18 November 2010

Then it would be MLA...

This semester, I have two writing classes. Nothing new, just that the university didn't think highly of the community college courses that they refused to accept. In fact, the only difference between my previous classes and these is that I have to write a page more. In my advanced writing class, English 201, we have to write a research paper using the proper formating for my major (in my case, APA). This will be the first time I get to cite in APA and be graded on it. Usually I have to cite in MLA.

In my other writing class, English 101, I also have a research paper (two pages shorter, and yes, they will probably be almost identical). I asked my teacher if I could use APA instead of MLA, as per my major I should be citing in APA. She delicately said no, then after I explained that in the "real world", being a Communications major, I would be writing in APA, not MLA.

She smiled and said, "but if you ever write an English or humanities paper in the real world, then it would be MLA."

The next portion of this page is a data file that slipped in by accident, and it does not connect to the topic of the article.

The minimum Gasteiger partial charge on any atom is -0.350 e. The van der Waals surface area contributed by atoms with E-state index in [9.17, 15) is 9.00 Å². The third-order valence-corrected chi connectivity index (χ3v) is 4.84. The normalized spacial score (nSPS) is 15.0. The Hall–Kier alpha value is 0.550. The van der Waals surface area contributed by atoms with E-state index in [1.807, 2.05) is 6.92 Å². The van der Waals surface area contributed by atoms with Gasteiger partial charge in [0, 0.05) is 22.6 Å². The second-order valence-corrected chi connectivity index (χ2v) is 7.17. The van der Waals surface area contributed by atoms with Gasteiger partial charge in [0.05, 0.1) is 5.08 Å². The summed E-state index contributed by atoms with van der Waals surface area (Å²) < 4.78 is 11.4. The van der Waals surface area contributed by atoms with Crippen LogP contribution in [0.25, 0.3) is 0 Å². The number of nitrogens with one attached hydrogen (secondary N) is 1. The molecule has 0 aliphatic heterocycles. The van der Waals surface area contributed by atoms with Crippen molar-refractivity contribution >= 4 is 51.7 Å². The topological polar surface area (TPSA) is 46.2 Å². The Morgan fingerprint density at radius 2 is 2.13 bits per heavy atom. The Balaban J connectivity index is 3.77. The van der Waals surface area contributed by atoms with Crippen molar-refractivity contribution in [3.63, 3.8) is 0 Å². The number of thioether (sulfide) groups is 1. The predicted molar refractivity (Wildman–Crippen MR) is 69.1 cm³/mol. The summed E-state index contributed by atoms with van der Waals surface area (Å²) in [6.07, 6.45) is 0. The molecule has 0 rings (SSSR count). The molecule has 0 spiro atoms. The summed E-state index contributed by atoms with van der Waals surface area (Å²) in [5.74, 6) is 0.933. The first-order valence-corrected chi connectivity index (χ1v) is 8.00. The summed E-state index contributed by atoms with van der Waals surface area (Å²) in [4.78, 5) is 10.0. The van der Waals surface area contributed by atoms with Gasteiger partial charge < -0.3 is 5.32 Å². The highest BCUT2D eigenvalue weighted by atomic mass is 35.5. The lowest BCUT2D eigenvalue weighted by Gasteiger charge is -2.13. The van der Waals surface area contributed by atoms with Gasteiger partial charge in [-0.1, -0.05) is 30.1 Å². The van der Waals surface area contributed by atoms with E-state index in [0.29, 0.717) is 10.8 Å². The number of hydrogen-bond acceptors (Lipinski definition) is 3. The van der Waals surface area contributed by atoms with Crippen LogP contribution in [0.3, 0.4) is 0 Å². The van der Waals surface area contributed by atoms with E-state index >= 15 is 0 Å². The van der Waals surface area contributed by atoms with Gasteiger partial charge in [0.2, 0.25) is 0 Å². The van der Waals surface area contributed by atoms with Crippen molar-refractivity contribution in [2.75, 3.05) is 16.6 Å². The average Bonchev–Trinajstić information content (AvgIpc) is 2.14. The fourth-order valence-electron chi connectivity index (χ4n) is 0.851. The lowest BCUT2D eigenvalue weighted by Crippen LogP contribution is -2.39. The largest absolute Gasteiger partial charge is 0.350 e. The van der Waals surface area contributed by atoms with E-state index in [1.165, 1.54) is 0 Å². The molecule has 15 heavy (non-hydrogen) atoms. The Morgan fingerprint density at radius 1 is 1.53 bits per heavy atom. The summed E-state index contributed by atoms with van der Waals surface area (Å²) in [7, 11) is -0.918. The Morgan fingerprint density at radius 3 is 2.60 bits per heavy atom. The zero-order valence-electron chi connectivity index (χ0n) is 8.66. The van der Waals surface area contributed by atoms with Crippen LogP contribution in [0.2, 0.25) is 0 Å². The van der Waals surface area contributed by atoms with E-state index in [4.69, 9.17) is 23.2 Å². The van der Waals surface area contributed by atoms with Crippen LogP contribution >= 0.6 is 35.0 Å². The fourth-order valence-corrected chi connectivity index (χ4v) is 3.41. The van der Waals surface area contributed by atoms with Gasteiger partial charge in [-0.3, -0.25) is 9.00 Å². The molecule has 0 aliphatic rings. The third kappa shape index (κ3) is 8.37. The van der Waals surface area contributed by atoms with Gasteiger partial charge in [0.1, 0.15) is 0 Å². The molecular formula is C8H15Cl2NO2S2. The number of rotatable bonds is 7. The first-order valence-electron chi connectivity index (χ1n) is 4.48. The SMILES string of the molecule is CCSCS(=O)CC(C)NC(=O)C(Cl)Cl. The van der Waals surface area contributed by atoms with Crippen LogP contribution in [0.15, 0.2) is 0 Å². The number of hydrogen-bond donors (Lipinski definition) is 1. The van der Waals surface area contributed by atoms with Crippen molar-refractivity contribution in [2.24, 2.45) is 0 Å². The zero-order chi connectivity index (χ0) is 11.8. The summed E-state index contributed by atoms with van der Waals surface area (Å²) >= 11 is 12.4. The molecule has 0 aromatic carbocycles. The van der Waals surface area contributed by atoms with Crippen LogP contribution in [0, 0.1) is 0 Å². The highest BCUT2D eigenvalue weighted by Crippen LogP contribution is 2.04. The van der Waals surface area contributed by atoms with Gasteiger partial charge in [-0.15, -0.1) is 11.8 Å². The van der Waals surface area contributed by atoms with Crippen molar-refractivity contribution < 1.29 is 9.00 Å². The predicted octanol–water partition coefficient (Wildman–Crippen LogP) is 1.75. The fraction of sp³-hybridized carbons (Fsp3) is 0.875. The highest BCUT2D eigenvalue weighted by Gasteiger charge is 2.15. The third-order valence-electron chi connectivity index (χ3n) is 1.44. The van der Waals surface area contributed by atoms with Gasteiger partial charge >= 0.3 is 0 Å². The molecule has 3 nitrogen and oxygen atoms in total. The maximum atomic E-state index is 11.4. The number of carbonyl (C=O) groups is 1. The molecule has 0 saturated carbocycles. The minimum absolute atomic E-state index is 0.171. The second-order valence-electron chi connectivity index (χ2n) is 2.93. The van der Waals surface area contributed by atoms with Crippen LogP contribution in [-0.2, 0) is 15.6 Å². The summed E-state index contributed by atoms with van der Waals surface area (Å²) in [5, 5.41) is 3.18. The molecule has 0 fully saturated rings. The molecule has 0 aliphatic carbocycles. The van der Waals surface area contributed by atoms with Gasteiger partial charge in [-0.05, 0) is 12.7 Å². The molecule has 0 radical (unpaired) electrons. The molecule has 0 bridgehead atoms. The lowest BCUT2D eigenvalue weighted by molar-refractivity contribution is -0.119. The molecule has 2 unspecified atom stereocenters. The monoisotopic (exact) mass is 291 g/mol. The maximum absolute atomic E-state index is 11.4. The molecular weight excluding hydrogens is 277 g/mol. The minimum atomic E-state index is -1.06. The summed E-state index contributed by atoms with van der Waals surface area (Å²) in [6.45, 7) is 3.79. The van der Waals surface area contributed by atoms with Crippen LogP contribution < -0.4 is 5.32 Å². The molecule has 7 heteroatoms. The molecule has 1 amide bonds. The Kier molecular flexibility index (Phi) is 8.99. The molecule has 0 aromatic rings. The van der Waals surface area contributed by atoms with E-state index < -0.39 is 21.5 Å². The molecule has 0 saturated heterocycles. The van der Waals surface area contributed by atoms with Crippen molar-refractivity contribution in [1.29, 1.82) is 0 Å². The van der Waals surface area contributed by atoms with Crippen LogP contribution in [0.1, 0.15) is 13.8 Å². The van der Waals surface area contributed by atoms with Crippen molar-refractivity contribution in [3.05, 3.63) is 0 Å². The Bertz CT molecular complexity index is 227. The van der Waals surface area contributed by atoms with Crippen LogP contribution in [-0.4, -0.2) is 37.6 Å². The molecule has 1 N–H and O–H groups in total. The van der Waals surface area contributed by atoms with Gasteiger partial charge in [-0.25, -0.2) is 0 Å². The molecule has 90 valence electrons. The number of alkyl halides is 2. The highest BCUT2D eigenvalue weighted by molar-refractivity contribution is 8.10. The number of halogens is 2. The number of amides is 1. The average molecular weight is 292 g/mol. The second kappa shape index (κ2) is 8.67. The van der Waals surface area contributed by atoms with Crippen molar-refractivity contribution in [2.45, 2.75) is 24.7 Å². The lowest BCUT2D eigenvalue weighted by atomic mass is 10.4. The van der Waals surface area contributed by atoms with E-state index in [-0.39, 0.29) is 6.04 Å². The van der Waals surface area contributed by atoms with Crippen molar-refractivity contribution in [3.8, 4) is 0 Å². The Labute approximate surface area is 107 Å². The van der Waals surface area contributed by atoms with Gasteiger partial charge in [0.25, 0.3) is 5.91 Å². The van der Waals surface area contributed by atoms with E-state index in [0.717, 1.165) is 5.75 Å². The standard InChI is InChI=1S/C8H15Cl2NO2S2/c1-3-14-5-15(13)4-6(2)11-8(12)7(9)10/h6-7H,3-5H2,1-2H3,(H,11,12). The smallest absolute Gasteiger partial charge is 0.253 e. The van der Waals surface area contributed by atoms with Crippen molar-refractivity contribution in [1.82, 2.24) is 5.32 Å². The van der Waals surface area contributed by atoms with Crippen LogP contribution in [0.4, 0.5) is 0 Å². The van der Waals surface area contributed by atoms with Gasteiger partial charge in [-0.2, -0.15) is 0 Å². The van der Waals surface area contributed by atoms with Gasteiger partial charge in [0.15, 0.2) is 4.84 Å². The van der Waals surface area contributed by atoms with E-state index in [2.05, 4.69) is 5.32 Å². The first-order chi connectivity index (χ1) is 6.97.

I smiled and left thinking, "No, it would be neither MLA or APA, it would be Chicago because I wouldn't be trying to get into a stuffy peer-reviewed journal. No, I would try to get into the newspaper where a lot more people, people who live and deal in the real world instead of reading about it in their peer-reviewed journals, would read it."

P.S. I'm not against peer-reviewed journals, or their readers. In fact, I understand they are a valuable treasure trove on credible and reliable information. I am, however, against people who cannot imagine that most people can't even list a single peer-reviewed journal and that the local "rag" is probably better at getting more people to act on information than "Nature" will ever be.

P.P.S. "Nature" is a peer-reviewed journal. If you already knew that, then you get a bonus 5 points.

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